1. And... we're back. You'll notice that all of your images are back as well, as are our beloved emoticons, including the infamous :foo: We have also worked with our server folks and developers to fix the issues that were slowing down the site.

    There is still work to be done - the images in existing sigs are not yet linked, for example, and we are working on a way to get the images to load faster - which will improve the performance of the site, especially on the pages with a ton of images, and we will continue to work diligently on that and keep you updated.

    Cheers,

    Fok on behalf of the entire Styleforum team
    Dismiss Notice

The Vacuum Test: Meile Blue Moon vs. Dyson 14+

Discussion in 'Fine Living, Home, Design & Auto' started by Artisan Fan, Nov 21, 2010.

  1. computerpro3

    computerpro3 Senior member

    Messages:
    298
    Joined:
    May 21, 2008
    What does a better job from a filtration standpoint? How do you measure filtration performance?
    By using a particle counter at the exhaust of the vacuum, as well as around any seams in the body. You can find plenty examples of this on youtube (though half of them are by marketing shills). Even the HEPA Dysons leak a fair amount of particulate because the air pathway leading to the HEPA filter is not sealed. That's why you always get that "vacuum" smell even with a fresh cannister. People have gotten so used to it that they either don't even realize it exists, or just think that's how vacuums smell. To put in in perspective, I am totally comfortable sticking my face two inches away from my Miele Jazz's exhaust. I smell absolutely nothing, and particle counters actually read 0 parts. If you open it up, Miele actually has rubber seals, o-rings, and liners around every seam in the vacuum where air can get out. The actual bag compartment is ingeniously designed - not only is it lined with a rubber seal, but it has negative pressure when the vacuum is turned on so the shell is sucked and clamped down on the seal. It's 100% airtight, and the only place the air can go is through an initial large particulate filter, and then through the charcoal activated, electro statically charged filter. There are only a couple of truly sealed vacuum brands out there. Again though, it may not matter much to most people - especially if you don't have allergy problems. The Dyson still filters better than the Eureka crap sold at Wal-Mart. It's just not truly HEPA compliant or hypoallergenic, which was very important to me since I have allergies and live in an old building. It totally depends on the building you live and whether you have pets, carpets, allergies, etc, but I think a fair number of people would be shocked at the respiratory difference a good sealed vacuum can make. Not only that, but it's a noticeable reduction in how often I have to dust my electronics, glass surfaces, and air conditioner filters.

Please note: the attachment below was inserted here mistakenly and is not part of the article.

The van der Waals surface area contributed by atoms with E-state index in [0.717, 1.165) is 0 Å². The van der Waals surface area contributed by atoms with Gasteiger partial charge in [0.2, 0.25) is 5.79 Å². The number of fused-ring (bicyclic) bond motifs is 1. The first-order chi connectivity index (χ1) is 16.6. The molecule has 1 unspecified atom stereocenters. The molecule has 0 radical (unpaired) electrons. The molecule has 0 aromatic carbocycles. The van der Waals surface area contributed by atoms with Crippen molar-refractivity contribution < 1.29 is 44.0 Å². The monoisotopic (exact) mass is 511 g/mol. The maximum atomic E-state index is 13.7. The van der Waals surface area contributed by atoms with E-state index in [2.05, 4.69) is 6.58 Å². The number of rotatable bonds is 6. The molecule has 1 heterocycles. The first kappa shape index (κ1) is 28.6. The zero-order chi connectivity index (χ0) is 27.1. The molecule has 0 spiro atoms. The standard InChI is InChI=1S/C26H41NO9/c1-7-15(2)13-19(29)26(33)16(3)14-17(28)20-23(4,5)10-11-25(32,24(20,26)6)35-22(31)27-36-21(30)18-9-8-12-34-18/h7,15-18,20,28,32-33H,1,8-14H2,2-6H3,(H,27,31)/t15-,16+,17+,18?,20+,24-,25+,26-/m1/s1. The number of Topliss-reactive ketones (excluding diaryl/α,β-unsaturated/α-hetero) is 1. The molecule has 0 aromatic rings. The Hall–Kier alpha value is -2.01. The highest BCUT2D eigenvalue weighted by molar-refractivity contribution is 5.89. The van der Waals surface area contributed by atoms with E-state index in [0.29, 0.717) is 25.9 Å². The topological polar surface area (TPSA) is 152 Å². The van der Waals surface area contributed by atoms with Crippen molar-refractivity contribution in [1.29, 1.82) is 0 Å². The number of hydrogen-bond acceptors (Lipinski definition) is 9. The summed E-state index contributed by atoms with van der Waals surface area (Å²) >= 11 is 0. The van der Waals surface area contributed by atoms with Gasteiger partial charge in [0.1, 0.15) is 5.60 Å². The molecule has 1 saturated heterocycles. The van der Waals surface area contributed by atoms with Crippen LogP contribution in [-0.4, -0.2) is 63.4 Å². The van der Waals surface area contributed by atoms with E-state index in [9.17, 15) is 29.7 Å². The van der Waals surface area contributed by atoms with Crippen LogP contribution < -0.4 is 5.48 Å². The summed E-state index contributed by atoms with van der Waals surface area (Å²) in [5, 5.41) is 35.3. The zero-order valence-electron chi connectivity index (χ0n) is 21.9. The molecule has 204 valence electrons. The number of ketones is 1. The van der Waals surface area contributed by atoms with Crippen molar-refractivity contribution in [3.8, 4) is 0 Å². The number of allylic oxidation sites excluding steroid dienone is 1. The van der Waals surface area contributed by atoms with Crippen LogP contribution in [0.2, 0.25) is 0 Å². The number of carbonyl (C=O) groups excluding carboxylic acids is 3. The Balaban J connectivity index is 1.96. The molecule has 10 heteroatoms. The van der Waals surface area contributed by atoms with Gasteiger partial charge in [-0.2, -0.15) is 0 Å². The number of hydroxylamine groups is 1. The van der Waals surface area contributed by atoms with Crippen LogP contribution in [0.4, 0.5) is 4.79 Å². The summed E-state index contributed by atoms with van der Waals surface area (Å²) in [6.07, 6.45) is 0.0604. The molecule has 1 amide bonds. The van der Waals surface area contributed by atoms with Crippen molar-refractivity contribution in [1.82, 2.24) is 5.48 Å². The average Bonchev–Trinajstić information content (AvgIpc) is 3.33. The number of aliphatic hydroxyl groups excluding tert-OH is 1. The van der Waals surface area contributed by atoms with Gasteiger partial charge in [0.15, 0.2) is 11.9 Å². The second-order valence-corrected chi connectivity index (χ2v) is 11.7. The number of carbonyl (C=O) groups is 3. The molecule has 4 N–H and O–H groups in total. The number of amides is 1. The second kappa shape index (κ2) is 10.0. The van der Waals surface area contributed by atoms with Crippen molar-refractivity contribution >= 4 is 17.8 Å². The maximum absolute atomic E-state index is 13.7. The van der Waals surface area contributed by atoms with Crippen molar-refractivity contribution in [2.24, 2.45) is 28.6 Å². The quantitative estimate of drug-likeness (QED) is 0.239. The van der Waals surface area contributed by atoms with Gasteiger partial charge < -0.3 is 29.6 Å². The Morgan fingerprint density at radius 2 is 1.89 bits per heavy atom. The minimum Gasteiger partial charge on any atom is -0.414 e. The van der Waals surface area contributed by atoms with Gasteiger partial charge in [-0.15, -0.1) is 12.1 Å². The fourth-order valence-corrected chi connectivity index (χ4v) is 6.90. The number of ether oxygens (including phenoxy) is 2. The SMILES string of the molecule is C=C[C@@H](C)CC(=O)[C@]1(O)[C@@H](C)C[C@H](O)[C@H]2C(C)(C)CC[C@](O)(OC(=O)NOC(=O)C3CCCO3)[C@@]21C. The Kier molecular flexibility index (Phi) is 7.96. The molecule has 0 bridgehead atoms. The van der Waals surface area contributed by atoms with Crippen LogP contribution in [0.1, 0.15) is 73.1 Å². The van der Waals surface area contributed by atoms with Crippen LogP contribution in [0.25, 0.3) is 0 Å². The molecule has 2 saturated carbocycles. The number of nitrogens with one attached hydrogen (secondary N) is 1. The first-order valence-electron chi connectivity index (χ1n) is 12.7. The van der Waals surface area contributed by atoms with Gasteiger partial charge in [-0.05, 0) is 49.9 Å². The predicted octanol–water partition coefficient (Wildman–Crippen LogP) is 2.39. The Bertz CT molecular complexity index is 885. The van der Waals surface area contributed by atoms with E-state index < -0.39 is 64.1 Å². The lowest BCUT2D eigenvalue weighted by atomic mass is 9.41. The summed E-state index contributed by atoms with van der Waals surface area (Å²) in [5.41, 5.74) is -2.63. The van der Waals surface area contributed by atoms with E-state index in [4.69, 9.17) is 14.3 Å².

2. A Y

    A Y Senior member

    Messages:
    5,592
    Joined:
    Mar 12, 2006
    Location:
    Southern California
    Any thoughts on the Rainbows that use water as a filtering element? A friend just got a vintage one and loves it.

    --Andre
     
  3. computerpro3

    computerpro3 Senior member

    Messages:
    298
    Joined:
    May 21, 2008
    Any thoughts on the Rainbows that use water as a filtering element? A friend just got a vintage one and loves it. --Andre
    I've never personally used a particle counter on a Rainbow (I have with Dyson and Miele) but from what I have read on the forums they filter quite well. People have said they can be a pain with the water occasionally though! There does seem to be some debate about using water as the ONLY filtration method (without a secondary sealed HEPA filter) as the company Hyla does, as the problem of bubbles may present itself (bubbles bursting on the surface may contain particulate that has passed through the water). To emphasize just how great the difference is between a normal vacuum and a truly sealed HEPA compliant model, the vacuums have 99.99% efficiency down to .3 microns with a 0 particulate reading. To put that in perspective, these vacuums meet requirements to remove asbestos and lead dust! Of course, some people just want to remove cat hair from the carpet, and normal vacuums are great for that. I just like to be sure that what I suck up actually gets removed from the house!